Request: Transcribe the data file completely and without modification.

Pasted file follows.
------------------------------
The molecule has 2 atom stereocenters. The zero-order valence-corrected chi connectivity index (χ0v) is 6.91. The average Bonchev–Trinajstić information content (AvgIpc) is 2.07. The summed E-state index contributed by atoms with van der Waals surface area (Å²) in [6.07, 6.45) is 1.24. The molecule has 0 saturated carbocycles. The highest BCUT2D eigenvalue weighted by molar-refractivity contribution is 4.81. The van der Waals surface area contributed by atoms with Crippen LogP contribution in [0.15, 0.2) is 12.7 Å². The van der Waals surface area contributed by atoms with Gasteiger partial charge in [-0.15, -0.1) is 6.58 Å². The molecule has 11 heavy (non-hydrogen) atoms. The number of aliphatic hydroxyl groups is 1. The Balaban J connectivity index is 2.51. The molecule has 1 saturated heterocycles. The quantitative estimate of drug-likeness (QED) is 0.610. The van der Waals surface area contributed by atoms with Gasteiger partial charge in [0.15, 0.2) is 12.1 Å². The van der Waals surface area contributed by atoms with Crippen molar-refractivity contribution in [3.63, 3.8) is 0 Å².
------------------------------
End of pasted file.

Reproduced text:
The molecule has 2 atom stereocenters. The zero-order valence-corrected chi connectivity index (χ0v) is 6.91. The average Bonchev–Trinajstić information content (AvgIpc) is 2.07. The summed E-state index contributed by atoms with van der Waals surface area (Å²) in [6.07, 6.45) is 1.24. The molecule has 0 saturated carbocycles. The highest BCUT2D eigenvalue weighted by molar-refractivity contribution is 4.81. The van der Waals surface area contributed by atoms with Crippen LogP contribution in [0.15, 0.2) is 12.7 Å². The van der Waals surface area contributed by atoms with Gasteiger partial charge in [-0.15, -0.1) is 6.58 Å². The molecule has 11 heavy (non-hydrogen) atoms. The number of aliphatic hydroxyl groups is 1. The Balaban J connectivity index is 2.51. The molecule has 1 saturated heterocycles. The quantitative estimate of drug-likeness (QED) is 0.610. The van der Waals surface area contributed by atoms with Gasteiger partial charge in [0.15, 0.2) is 12.1 Å². The van der Waals surface area contributed by atoms with Crippen molar-refractivity contribution in [3.63, 3.8) is 0 Å².